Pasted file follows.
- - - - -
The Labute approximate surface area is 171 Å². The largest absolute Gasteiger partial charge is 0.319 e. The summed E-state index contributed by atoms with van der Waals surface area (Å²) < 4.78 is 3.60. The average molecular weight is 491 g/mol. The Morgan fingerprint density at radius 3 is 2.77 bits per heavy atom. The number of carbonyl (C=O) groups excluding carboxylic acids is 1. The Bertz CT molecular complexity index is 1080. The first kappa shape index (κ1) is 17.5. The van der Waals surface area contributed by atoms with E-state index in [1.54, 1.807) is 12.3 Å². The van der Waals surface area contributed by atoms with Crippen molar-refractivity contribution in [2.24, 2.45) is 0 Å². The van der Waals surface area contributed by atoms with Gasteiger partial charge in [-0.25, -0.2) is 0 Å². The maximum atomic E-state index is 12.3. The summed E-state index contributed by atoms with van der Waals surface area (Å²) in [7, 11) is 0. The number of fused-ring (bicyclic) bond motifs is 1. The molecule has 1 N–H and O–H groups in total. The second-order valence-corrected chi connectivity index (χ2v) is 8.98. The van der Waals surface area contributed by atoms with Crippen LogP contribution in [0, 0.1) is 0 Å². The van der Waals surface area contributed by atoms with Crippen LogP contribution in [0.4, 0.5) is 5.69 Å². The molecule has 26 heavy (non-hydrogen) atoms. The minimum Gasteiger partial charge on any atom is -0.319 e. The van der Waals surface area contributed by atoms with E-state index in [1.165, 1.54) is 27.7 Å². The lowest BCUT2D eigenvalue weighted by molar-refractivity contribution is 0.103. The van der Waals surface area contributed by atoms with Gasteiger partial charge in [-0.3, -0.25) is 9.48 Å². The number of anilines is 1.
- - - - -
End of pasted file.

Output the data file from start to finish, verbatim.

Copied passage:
The Labute approximate surface area is 171 Å². The largest absolute Gasteiger partial charge is 0.319 e. The summed E-state index contributed by atoms with van der Waals surface area (Å²) < 4.78 is 3.60. The average molecular weight is 491 g/mol. The Morgan fingerprint density at radius 3 is 2.77 bits per heavy atom. The number of carbonyl (C=O) groups excluding carboxylic acids is 1. The Bertz CT molecular complexity index is 1080. The first kappa shape index (κ1) is 17.5. The van der Waals surface area contributed by atoms with E-state index in [1.54, 1.807) is 12.3 Å². The van der Waals surface area contributed by atoms with Crippen molar-refractivity contribution in [2.24, 2.45) is 0 Å². The van der Waals surface area contributed by atoms with Gasteiger partial charge in [-0.25, -0.2) is 0 Å². The maximum atomic E-state index is 12.3. The summed E-state index contributed by atoms with van der Waals surface area (Å²) in [7, 11) is 0. The number of fused-ring (bicyclic) bond motifs is 1. The molecule has 1 N–H and O–H groups in total. The second-order valence-corrected chi connectivity index (χ2v) is 8.98. The van der Waals surface area contributed by atoms with Crippen LogP contribution in [0, 0.1) is 0 Å². The van der Waals surface area contributed by atoms with Crippen LogP contribution in [0.4, 0.5) is 5.69 Å². The molecule has 26 heavy (non-hydrogen) atoms. The minimum Gasteiger partial charge on any atom is -0.319 e. The van der Waals surface area contributed by atoms with E-state index in [1.165, 1.54) is 27.7 Å². The lowest BCUT2D eigenvalue weighted by molar-refractivity contribution is 0.103. The van der Waals surface area contributed by atoms with Gasteiger partial charge in [-0.3, -0.25) is 9.48 Å². The number of anilines is 1.